Her apparent vulnerability makes some enlightened sorts nervous. In addition to the real advances female performers are continuing to make in the music business, there remains the possibility that it would be easy to exploit the hell out of a girl and still claim that it’s all about her power.

John Weir, “Girl Trouble”

But, by the late 90s, Apple, slightly older and seemingly wiser, realized the nature of the exploitation she was experiencing. Sharing in a 1999 article with the Washington Post:

“. . . I’d be at a photo shoot for nine hours, where the hairdresser, the makeup person and the photographer could all work on their portfolios. I got tired of hearing ‘Okay, put one hand in your mouth and one hand in your pants! . . . But you can’t ever say no the first time around. . . . So I never said no and I ended up never looking like myself. If you are a new artist, you are fair game for everybody and you’re not going to gain any power until the second time around. I can now look back on it and learn from the experience . . .”

Fiona Apple in the Washington Post

What can we take away from the treatment of Fiona Apple

So, are things better now for women in music? It depends on who you ask. Many chart topping female artists appear to be in control of their image. Critics often get shut down when there’s an overt focus on an artist’s sexuality and appearance. Also, the advent of social media has meant that many artists are in control of more aspects of their public image. That being said, it’s foolish to think that every female artist has control over her image.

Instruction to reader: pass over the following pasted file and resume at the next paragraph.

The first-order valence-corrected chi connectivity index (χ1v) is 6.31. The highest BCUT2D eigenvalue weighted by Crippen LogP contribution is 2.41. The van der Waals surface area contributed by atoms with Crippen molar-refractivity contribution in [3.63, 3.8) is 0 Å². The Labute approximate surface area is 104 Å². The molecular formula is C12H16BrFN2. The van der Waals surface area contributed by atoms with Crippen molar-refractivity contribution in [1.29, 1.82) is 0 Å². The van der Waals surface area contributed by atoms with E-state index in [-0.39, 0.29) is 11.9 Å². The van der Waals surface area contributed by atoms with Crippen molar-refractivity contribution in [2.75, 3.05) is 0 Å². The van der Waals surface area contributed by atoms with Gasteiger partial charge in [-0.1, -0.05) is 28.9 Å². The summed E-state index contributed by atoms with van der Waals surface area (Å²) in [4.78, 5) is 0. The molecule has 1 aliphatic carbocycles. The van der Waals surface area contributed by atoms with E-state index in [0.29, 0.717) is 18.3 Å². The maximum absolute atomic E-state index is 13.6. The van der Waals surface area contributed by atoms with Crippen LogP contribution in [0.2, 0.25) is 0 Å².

But one thing that is quite different because of Apple is the acceptance of feeling and emotions as art. In the ’90s, there seemed to be a resistance to Apple’s emotional vulnerability as art. What Apple showed was that there was room for feelings, raw and unpolished. And that those feelings were worth hearing and that others might also relate, no matter what their age.

Apple kicked down the door for women in music to be unapologetically themselves, whether it was sweet and quiet or loud and abrasive. She showed that there wasn’t one type of woman.

Fiona Apple proved that you didn’t have to be a poster girl for anything other than your own truth. And the rest of the world is just bullshit.

Articles for further reading

Pareles, J. (1996 September 21) Songs From the Roots Of a 19-Year-Old Soul New York Times
Ehrlich, D. (1997 January 5) A Message Far Less Pretty Than the Face New York Times
Hoban, P. (1997 October 19) The Night; Crying Is Best Done In Public New York Times
Powers, A. (1997 October 27 )Trying Something New, Something Mellow New York Times
Weir, J. (1997 November) Girl Trouble SPIN
Health, C. (1998 January 22) Fiona: The Caged Bird Sings Rolling Stone
Pareles, J. (1999 November 7) Angst, Bravado and a 90-Word Title New York Times
Harrington, R. (1999 November 28) Fiona Apple: The Time is Right Washington Post

Image credits

Image 1 (From left to right): A Polaroid picture taken by Fiona Apple’s mom on the day she signed a contract with Sony, Tim Mosenfelder, SPIN

Image 2: SPIN